Ranking Individual Income Taxes on the 2019 State Business Tax Climate Index
by Katherine Loughead, Tax Foundation, October 11, 2018
This week’s map examines states’ rankings on the individual income tax component of the 2019 State Business Tax Climate Index. The individual income tax component is the most heavily weighted in the Index, accounting for 30.1 percent of a state’s overall rank, because this is the component for which states have the greatest degree of structural variability.
The individual income tax is important to businesses because states tax sole proprietorships, partnerships, and in most cases, limited liability companies (LLCs) and S corporations, under the individual income tax code. However, even traditional C corporations are indirectly impacted by the individual income tax, as this tax influences the location decisions of individuals, potentially impacting the state’s labor supply.
States that score well on the Index’s individual income tax component usually have a flat, low rate with few deductions and exemptions. They also tend to protect married taxpayers from being taxed more heavily if they file jointly than they would be if filing as two single individuals. In addition, states perform better on the Index’s individual income tax component if they index their brackets, deductions, and exemptions for inflation, which improves revenue stability.
Some states show a perfect score on the individual income tax component because they have no individual income tax and no payroll taxes besides the unemployment insurance tax: Alaska, Florida, South Dakota, and Wyoming. The next highest-scoring states are Nevada, Texas, Washington, Tennessee, and New Hampshire. Nevada taxes wage income at a low rate under the state’s Modified Business Tax but does not tax investment income. Meanwhile, Tennessee and New Hampshire tax interest and dividends but not wage income. Texas and Washington do not tax wage income, but because they apply their gross receipts taxes to LLCs and S corporations instead of taxing them under the individual income tax code, they do not receive a perfect score on this component. Other states that score well on the individual income tax component are Colorado, Illinois, Indiana, Massachusetts, Michigan, North Carolina, Pennsylvania, and Utah, because they all have a single, low tax rate.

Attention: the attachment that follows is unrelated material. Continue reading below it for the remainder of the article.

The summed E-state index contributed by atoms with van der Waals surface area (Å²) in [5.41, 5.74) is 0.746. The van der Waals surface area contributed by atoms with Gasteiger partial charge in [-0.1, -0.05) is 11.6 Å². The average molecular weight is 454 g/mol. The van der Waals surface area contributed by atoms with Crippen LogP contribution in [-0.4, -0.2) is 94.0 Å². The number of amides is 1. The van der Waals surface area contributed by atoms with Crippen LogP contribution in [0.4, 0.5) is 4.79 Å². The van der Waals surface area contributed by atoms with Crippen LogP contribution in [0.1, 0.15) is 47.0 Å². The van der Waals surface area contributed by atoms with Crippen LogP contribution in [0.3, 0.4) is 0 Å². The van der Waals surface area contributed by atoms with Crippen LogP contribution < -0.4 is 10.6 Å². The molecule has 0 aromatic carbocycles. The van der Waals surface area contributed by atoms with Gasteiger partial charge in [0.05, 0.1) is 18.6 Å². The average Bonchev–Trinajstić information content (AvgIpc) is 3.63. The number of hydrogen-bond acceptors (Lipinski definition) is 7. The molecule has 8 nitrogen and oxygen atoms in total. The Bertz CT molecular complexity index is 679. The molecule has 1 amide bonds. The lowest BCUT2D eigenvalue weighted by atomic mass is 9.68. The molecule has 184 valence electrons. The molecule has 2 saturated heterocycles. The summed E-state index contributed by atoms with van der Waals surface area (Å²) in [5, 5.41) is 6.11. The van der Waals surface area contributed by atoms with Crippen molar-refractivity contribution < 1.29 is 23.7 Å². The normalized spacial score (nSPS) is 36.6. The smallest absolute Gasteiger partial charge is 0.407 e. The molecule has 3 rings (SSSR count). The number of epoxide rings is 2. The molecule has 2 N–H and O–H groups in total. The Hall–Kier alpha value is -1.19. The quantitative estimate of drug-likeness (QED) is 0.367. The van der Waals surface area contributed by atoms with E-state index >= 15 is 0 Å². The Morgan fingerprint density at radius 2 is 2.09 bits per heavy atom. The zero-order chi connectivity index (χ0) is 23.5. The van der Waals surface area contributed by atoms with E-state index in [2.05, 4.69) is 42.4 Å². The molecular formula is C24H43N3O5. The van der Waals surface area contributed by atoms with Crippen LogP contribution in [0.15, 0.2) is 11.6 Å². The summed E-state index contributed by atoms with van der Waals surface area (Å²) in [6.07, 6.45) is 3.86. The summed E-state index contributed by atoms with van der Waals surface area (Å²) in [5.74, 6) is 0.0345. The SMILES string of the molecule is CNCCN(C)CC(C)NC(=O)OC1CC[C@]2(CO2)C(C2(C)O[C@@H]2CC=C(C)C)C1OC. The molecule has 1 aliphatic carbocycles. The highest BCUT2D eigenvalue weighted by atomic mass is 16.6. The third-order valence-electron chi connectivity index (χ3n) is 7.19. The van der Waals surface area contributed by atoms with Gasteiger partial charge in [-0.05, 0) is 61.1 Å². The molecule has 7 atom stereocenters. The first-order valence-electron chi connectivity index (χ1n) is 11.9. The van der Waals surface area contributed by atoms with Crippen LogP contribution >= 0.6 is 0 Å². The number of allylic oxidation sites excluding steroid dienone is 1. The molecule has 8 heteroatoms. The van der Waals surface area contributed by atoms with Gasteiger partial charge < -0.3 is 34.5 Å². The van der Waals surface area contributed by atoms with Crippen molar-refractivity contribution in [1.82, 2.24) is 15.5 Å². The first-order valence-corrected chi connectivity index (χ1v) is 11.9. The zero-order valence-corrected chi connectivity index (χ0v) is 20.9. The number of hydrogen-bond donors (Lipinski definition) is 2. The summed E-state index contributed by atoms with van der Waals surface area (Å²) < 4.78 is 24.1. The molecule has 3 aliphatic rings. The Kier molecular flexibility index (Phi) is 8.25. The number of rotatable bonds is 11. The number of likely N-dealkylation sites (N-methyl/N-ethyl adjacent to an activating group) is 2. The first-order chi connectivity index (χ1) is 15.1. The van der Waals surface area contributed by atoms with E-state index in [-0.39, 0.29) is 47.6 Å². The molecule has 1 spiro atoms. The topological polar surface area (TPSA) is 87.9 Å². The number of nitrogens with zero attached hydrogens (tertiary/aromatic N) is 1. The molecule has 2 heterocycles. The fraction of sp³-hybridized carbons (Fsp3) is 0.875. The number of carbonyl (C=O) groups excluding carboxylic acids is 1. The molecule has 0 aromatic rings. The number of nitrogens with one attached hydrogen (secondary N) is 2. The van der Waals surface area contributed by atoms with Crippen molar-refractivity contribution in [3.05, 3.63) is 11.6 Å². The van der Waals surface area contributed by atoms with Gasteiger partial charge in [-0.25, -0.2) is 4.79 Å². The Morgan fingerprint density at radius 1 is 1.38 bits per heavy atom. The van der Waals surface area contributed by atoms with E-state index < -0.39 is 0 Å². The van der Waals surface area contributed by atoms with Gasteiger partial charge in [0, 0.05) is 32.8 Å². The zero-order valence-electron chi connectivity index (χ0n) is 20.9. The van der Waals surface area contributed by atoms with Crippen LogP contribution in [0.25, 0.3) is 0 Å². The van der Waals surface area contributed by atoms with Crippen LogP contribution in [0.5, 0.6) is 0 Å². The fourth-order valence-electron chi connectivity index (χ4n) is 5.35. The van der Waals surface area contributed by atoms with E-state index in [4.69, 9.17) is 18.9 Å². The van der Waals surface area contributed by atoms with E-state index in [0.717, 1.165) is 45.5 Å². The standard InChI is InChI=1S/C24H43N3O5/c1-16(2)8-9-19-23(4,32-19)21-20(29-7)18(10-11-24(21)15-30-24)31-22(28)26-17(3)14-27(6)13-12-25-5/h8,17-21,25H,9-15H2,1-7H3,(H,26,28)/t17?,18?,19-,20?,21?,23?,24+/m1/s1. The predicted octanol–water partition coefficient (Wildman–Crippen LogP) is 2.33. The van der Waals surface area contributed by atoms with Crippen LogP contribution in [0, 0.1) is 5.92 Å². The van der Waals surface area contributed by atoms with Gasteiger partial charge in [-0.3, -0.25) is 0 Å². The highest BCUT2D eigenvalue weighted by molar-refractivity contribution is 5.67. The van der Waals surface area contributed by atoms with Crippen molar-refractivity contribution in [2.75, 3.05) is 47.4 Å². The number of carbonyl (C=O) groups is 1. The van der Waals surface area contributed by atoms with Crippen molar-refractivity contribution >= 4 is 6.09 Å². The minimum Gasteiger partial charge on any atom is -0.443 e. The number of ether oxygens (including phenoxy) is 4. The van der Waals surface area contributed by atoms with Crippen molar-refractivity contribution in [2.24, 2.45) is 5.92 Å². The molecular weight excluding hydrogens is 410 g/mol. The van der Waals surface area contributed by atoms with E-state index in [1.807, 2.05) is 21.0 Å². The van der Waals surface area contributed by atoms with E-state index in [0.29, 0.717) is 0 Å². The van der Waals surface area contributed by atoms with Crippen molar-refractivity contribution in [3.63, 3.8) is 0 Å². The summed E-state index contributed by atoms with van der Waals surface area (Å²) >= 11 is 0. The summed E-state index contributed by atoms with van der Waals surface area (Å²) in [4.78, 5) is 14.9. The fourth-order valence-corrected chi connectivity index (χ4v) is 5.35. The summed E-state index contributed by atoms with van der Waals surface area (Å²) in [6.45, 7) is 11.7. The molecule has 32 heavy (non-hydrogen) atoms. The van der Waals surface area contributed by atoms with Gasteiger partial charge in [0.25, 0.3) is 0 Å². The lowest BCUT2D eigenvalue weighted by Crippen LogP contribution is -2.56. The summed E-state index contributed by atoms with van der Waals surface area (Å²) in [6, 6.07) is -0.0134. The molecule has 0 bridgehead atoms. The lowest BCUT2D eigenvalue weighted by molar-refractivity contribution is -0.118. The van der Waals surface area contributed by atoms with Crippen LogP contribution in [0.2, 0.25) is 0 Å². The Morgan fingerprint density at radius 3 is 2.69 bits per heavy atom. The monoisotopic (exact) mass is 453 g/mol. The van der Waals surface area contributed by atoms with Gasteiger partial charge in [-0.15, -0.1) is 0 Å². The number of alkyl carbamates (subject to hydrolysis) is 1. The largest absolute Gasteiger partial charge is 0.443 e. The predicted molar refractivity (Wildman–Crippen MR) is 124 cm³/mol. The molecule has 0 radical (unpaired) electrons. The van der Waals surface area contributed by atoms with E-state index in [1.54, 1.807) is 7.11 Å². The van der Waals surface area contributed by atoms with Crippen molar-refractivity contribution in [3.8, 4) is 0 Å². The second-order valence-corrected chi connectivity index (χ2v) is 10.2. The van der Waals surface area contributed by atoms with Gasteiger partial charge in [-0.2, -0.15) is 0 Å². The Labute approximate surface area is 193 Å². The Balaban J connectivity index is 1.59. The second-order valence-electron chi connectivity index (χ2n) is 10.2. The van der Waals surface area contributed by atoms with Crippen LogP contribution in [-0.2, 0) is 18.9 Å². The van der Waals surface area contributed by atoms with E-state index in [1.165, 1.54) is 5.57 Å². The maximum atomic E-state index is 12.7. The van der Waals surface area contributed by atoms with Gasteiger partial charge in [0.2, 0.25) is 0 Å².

States that score poorly on this component are those that tend to have high tax rates and very progressive bracket structures. They generally fail to index their brackets, exemptions, and deductions for inflation, do not allow the deduction of foreign or other state taxes, penalize married couples filing jointly, and do not include LLCs and S corporations under the individual income tax code. The poorest-performing states on this year’s individual income tax component are New Jersey, California, New York, Hawaii, and Minnesota.
Click the map above to see an interactive version of states’ individual income tax rankings, and then click on your state for more information about how its tax system compares both regionally and nationally.
To see whether your state’s individual income tax structure has moved up or down in the ranks in recent years, check out the table at link.
PBN: Hawaii still one of the worst states to pay taxes, study says
||Change from 2018 to 2019